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The coach’s perspective: Looking to tomorrow

According to Lance Armstrong, there are actually 187 guys in the Tour de France, and two 800-pound gorillas. George Hincapie and Vjatcheslav Ekimov are accustomed to filling the roles of Lance’s favorite guardians. They’re not malicious in any way, but they are very good at making sure no harm comes Lance. Fortunately they are also very strong, because the U.S. Postal Service needs as much collective strength as possible for tomorrow’s team time trial. The Postal team is strong enough to have a chance at winning the team time trial. More importantly, Lance has the opportunity to gain time on

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By Chris Carmichael

According to Lance Armstrong, there are actually 187 guys in the Tour de France, and two 800-pound gorillas. George Hincapie and Vjatcheslav Ekimov are accustomed to filling the roles of Lance’s favorite guardians. They’re not malicious in any way, but they are very good at making sure no harm comes Lance. Fortunately they are also very strong, because the U.S. Postal Service needs as much collective strength as possible for tomorrow’s team time trial.

The Postal team is strong enough to have a chance at winning the team time trial. More importantly, Lance has the opportunity to gain time on some of his rivals, assuming everything goes well for his team. Last year a crash caused a slight delay during the rain-slicked team time trial, but the team minimized their losses by having a crisis plan in place ahead of time.

This year we started discussing that crisis plan all the way back in December at the team training camp in Austin. Johan Bruyneel is very well-versed in crisis management and we all agreed that in almost all cases it would be better to wait for crashed or flat-stricken teammates than to continue without them. This is especially true if a mishap occurs in the first 45 km of the stage.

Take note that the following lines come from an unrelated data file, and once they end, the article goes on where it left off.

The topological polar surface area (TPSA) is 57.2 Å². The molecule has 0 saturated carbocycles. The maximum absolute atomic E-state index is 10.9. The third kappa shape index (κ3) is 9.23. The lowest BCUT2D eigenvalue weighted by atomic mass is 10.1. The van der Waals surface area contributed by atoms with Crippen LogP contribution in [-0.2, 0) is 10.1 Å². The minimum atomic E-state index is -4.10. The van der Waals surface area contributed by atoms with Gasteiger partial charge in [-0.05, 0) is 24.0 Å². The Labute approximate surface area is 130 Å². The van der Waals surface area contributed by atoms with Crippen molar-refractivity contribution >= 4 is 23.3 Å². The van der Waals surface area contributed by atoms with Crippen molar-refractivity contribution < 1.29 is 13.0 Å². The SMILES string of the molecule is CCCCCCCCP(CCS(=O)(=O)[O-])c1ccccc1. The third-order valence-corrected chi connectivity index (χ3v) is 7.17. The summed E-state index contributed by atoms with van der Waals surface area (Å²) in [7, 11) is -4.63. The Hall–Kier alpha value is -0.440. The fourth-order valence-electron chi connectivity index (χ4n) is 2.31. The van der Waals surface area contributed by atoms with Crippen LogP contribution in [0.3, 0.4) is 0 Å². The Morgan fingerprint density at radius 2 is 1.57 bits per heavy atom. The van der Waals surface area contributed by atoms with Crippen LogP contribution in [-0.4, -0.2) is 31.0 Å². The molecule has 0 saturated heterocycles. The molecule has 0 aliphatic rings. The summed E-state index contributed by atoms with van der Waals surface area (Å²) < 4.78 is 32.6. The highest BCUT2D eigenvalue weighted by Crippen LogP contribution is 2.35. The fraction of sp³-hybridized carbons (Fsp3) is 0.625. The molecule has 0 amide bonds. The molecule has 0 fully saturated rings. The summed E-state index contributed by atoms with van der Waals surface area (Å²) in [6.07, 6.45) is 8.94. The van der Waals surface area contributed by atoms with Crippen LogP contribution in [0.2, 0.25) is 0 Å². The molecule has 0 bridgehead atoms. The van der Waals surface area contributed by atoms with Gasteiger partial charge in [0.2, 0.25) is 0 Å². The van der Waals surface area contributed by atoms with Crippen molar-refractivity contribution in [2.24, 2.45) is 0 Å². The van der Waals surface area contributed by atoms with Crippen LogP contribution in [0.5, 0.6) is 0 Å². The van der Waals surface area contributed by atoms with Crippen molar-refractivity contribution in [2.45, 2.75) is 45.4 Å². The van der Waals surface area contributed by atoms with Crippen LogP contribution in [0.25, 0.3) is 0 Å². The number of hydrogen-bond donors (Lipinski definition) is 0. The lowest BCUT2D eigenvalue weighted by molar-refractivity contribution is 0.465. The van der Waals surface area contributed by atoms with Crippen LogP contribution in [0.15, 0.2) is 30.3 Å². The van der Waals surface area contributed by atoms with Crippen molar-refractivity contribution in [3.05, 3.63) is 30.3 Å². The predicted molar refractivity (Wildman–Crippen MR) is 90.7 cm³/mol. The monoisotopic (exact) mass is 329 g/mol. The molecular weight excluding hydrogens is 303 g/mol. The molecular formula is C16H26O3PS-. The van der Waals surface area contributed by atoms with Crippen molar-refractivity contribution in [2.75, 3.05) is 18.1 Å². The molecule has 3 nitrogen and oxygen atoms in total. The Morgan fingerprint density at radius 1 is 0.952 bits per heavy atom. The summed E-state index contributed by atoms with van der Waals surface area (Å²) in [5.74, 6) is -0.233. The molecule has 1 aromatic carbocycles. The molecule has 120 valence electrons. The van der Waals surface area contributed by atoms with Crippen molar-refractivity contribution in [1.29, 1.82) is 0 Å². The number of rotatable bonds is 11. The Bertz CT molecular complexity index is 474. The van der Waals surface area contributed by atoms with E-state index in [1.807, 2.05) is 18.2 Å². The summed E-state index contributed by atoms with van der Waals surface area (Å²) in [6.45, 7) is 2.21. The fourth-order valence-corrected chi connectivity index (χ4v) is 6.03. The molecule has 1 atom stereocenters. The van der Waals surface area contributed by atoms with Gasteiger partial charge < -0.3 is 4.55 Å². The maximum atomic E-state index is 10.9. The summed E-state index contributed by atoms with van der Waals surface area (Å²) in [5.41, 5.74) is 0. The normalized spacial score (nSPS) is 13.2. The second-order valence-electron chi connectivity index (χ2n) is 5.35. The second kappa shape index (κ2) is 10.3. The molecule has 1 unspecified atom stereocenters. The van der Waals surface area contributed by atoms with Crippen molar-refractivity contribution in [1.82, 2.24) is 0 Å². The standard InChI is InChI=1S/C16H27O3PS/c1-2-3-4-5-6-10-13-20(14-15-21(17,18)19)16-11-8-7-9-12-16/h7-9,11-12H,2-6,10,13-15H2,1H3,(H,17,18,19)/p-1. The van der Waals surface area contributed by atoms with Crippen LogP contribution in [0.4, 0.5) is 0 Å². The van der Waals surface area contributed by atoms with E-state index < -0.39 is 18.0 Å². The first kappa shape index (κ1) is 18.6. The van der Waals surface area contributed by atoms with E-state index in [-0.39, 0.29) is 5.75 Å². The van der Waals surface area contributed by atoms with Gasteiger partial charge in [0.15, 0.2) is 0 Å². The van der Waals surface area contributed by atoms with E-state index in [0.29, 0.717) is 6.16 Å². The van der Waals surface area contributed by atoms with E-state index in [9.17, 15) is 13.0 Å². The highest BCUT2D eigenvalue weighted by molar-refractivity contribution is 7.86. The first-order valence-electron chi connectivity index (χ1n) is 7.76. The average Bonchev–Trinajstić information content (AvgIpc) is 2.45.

The time cut does apply to the team time trial, and considering the high average speed of the winning team, a rider left behind could easily be eliminated from the Tour altogether. Every team member is important when you are trying to win the Tour de France, and losing a few minutes in the team time trial may be less detrimental than starting the next day with only eight riders.

Team time trials are harder than individual time trials. You do get to draft behind your teammates, but you don’t get to recover at all. The guy on the front is pulling at 600+ watts, and everyone behind is trying to hang on. Considering an energy savings of approximately 27 percent from being in the draft, riders in the pace line have to produce roughly 440+ watts. This can be very difficult for smaller riders, so they minimize the time they spend on the front. They pull through and keep the speed up, and then quickly get out of the way.

Pulling through during a team time trial means having to repeatedly spike your power production for nearly 70 kilometers. Motorpacing is the best way to simulate the power demands and fluctuations experienced in competition. Since most teams rarely practice the team time trial, the riders have to prepare themselves for the event independently. I like to have riders pace behind a motorbike at race speed and move out into the wind at regular intervals to simulate taking pulls.

The power file from that workout looks very similar to what you see during the team time trial. Before you start tailgating Harleys on your next training ride, remember that motorpacing is very dangerous. Christophe Moreau crashed hard while motorpacing at 75 kph a few weeks before the Tour.